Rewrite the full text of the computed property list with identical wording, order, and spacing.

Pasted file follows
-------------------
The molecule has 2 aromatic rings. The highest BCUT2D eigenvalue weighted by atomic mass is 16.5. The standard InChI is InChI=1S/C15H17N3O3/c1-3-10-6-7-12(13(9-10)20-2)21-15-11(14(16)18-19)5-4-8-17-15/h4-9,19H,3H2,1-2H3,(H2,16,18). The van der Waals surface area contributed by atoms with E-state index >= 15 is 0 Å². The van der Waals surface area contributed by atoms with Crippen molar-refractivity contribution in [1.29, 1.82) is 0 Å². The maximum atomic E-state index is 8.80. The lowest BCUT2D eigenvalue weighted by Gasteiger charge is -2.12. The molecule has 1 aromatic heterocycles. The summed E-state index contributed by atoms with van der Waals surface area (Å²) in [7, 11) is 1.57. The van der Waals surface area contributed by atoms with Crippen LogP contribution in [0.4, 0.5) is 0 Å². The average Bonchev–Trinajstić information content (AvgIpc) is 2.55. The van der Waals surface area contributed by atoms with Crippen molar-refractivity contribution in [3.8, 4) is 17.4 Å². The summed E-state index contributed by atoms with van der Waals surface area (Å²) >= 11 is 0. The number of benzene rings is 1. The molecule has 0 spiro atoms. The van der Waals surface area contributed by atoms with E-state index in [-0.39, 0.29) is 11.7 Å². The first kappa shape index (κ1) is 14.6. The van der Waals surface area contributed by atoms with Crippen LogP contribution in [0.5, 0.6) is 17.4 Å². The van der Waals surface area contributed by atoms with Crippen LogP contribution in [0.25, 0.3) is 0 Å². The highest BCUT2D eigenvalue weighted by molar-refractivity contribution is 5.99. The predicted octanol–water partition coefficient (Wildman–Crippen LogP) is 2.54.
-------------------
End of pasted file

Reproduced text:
The molecule has 2 aromatic rings. The highest BCUT2D eigenvalue weighted by atomic mass is 16.5. The standard InChI is InChI=1S/C15H17N3O3/c1-3-10-6-7-12(13(9-10)20-2)21-15-11(14(16)18-19)5-4-8-17-15/h4-9,19H,3H2,1-2H3,(H2,16,18). The van der Waals surface area contributed by atoms with E-state index >= 15 is 0 Å². The van der Waals surface area contributed by atoms with Crippen molar-refractivity contribution in [1.29, 1.82) is 0 Å². The maximum atomic E-state index is 8.80. The lowest BCUT2D eigenvalue weighted by Gasteiger charge is -2.12. The molecule has 1 aromatic heterocycles. The summed E-state index contributed by atoms with van der Waals surface area (Å²) in [7, 11) is 1.57. The van der Waals surface area contributed by atoms with Crippen LogP contribution in [0.4, 0.5) is 0 Å². The average Bonchev–Trinajstić information content (AvgIpc) is 2.55. The van der Waals surface area contributed by atoms with Crippen molar-refractivity contribution in [3.8, 4) is 17.4 Å². The summed E-state index contributed by atoms with van der Waals surface area (Å²) >= 11 is 0. The number of benzene rings is 1. The molecule has 0 spiro atoms. The van der Waals surface area contributed by atoms with E-state index in [-0.39, 0.29) is 11.7 Å². The first kappa shape index (κ1) is 14.6. The van der Waals surface area contributed by atoms with Crippen LogP contribution in [0.5, 0.6) is 17.4 Å². The van der Waals surface area contributed by atoms with Crippen LogP contribution in [0.25, 0.3) is 0 Å². The highest BCUT2D eigenvalue weighted by molar-refractivity contribution is 5.99. The predicted octanol–water partition coefficient (Wildman–Crippen LogP) is 2.54.